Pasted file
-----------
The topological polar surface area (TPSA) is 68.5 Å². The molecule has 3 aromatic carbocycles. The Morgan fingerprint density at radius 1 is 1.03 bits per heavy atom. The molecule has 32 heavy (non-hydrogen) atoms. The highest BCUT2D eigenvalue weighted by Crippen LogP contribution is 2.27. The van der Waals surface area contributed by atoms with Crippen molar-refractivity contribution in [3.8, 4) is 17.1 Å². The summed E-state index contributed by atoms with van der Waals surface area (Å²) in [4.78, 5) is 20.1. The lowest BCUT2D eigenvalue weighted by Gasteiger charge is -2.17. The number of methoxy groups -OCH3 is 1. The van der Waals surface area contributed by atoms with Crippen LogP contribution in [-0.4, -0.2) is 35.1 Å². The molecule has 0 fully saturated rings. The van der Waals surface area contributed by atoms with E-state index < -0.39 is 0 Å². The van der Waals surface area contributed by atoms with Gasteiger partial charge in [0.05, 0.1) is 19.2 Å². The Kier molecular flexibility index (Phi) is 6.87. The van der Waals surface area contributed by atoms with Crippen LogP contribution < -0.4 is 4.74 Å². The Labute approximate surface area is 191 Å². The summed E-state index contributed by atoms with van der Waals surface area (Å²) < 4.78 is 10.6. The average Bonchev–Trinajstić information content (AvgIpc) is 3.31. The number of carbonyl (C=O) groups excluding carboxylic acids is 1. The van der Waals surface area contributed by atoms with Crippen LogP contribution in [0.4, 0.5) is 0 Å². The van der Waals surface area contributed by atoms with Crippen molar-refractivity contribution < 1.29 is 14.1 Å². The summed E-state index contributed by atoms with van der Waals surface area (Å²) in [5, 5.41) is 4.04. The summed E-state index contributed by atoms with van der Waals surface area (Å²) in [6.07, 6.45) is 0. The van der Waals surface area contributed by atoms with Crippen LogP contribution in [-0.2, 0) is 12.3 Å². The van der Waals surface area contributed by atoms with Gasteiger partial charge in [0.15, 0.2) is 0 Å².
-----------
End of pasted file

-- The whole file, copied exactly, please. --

The topological polar surface area (TPSA) is 68.5 Å². The molecule has 3 aromatic carbocycles. The Morgan fingerprint density at radius 1 is 1.03 bits per heavy atom. The molecule has 32 heavy (non-hydrogen) atoms. The highest BCUT2D eigenvalue weighted by Crippen LogP contribution is 2.27. The van der Waals surface area contributed by atoms with Crippen molar-refractivity contribution in [3.8, 4) is 17.1 Å². The summed E-state index contributed by atoms with van der Waals surface area (Å²) in [4.78, 5) is 20.1. The lowest BCUT2D eigenvalue weighted by Gasteiger charge is -2.17. The number of methoxy groups -OCH3 is 1. The van der Waals surface area contributed by atoms with Crippen LogP contribution in [-0.4, -0.2) is 35.1 Å². The molecule has 0 fully saturated rings. The van der Waals surface area contributed by atoms with E-state index < -0.39 is 0 Å². The van der Waals surface area contributed by atoms with Gasteiger partial charge in [0.05, 0.1) is 19.2 Å². The Kier molecular flexibility index (Phi) is 6.87. The van der Waals surface area contributed by atoms with Crippen LogP contribution < -0.4 is 4.74 Å². The Labute approximate surface area is 191 Å². The summed E-state index contributed by atoms with van der Waals surface area (Å²) < 4.78 is 10.6. The average Bonchev–Trinajstić information content (AvgIpc) is 3.31. The number of carbonyl (C=O) groups excluding carboxylic acids is 1. The van der Waals surface area contributed by atoms with Crippen LogP contribution in [0.4, 0.5) is 0 Å². The van der Waals surface area contributed by atoms with Crippen molar-refractivity contribution < 1.29 is 14.1 Å². The summed E-state index contributed by atoms with van der Waals surface area (Å²) in [5, 5.41) is 4.04. The summed E-state index contributed by atoms with van der Waals surface area (Å²) in [6.07, 6.45) is 0. The van der Waals surface area contributed by atoms with Crippen LogP contribution in [-0.2, 0) is 12.3 Å². The van der Waals surface area contributed by atoms with Gasteiger partial charge in [0.15, 0.2) is 0 Å².